I believe this also to be a big reason you're seeing the suicide rates among native communities. It's tragic what's happening, but these kids are growing up and don't see a way out. And they feel like they have two options - live their whole life like that or escape from it now. And the government can throw money at the problem all they want, but until they realize that they need to give these kids a reason to live and a future to look ahead to the tragedy will continue. But I digress.

Enforcement is only one part of the solution. You can (and should) crack down on smuggling but as long as the demand and the money are there drugs will be imported. Opiates may be more deadly, but people who want to escape can and will turn to whatever means available, whether that be huffing paint or gas or aerosols or turning to meth. You need to eliminate the demand.

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I would guess the explosion that is happening is because the new drugs are easily available, very powerful and euphoric and highly addictive and this is overriding the fact that they are extremely dangerous, so people are taking them and dying.

I still think that someone who wants to work, have a little house and a family etc will do so despite where they live. They may have to move and it will take some work, but it's attainable for people who strive for that. People predisposed to addiction will get in trouble regardless of where they live or their circumstances in life.

It's impossible to eliminate the demand by making sure everyone has a high standard and quality of life. That sounds like communism. People have to have the initiative to better themselves.

I think the house prices got screwed up with foreign investment and immigration. Every house that sells in my neighborhood the last 3 years is bought by Chinese and the prices are very high. The gov't is good at helping everybody else except Canadians.

My son is 4 years old. The house prices, economy, manufacturing, discrimination against white Canadians all looks crap. What's his future going to hold when he's ready to hit the workforce in 20 years or so? It's messed up.

 

 

  

 

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8 hours ago, chris.brock said:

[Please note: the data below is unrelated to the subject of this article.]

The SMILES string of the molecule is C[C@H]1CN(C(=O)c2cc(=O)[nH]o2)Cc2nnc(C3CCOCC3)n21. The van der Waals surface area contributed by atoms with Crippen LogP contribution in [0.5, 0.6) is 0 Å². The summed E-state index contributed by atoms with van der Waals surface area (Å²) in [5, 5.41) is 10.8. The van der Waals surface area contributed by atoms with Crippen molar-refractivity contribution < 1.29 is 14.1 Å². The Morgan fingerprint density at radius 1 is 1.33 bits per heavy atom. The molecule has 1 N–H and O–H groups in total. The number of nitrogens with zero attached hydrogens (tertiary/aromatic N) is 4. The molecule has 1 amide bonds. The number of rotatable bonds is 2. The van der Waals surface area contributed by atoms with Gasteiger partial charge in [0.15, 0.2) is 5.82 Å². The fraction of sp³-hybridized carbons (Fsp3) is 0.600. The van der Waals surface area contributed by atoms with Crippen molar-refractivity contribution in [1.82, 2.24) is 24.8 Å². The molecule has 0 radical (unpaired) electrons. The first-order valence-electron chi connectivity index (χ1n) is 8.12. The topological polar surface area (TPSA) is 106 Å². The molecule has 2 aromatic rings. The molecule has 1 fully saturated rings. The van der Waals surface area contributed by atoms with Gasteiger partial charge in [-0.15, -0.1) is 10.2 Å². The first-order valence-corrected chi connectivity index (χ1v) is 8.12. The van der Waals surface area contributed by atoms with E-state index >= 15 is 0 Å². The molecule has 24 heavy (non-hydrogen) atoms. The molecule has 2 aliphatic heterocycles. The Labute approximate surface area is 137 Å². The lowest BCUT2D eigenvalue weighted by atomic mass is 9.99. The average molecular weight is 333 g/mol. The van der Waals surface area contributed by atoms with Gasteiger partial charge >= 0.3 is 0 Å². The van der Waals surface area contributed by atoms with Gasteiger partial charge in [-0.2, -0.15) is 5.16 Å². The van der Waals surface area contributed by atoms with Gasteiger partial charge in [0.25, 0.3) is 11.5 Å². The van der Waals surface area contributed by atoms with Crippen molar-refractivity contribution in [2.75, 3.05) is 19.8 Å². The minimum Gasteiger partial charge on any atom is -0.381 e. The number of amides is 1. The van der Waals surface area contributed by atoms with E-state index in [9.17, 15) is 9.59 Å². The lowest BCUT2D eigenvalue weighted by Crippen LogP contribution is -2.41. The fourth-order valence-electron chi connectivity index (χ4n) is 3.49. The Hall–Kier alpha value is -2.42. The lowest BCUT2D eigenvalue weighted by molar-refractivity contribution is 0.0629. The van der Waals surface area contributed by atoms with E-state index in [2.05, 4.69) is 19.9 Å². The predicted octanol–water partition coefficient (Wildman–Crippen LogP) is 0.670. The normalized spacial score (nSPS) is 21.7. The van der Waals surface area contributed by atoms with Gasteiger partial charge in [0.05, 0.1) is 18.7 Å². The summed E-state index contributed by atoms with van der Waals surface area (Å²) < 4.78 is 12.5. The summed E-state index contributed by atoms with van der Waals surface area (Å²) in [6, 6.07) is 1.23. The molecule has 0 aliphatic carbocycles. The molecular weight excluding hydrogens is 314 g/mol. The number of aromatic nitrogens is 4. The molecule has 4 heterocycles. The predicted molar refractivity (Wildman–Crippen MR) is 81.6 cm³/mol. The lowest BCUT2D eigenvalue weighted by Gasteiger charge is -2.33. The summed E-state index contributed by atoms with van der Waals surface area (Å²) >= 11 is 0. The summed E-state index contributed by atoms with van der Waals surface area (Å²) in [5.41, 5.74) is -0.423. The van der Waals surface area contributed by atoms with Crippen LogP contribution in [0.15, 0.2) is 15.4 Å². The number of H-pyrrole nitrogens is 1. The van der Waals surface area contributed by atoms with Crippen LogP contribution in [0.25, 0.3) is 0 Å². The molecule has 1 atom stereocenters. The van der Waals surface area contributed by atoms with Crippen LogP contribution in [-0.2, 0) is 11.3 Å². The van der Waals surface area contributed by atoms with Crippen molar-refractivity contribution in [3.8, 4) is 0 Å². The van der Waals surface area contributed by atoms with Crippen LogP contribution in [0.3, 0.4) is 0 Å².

I would guess the explosion that is happening is because the new drugs are easily available, very powerful and euphoric and highly addictive and this is overriding the fact that they are extremely dangerous, so people are taking them and dying.

I still think that someone who wants to work, have a little house and a family etc will do so despite where they live. They may have to move and it will take some work, but it's attainable for people who strive for that. People predisposed to addiction will get in trouble regardless of where they live or their circumstances in life.

It's impossible to eliminate the demand by making sure everyone has a high standard and quality of life. That sounds like communism. People have to have the initiative to better themselves.

I think the house prices got screwed up with foreign investment and immigration. Every house that sells in my neighborhood the last 3 years is bought by Chinese and the prices are very high. The gov't is good at helping everybody else except Canadians.

My son is 4 years old. The house prices, economy, manufacturing, discrimination against white Canadians all looks crap. What's his future going to hold when he's ready to hit the workforce in 20 years or so? It's messed up.

 

 

  

 

Trust me, I most definitely don't have communist leanings and would put forward that communism is a terrible system that also removes purpose and motivation from people's lives. If the government is going to take care of you just the same whether you're a productive person or a lazy person, what's the point in putting in the extra effort? Might as well do the bare minimum. There's a reason you don't see innovations coming out of communist countries - it's better not to stick your neck out. Equality of outcome is not the solution - it holds back people who could do so much more. Also one of the reasons I oppose UBI. Capitalist systems (despite their flaws) are the system that allows the greatest number of people the ability to have a good life and to further themselves and their children. When asked why he chose to move to America one immigrant stated 'I want to live where the poor people are fat'.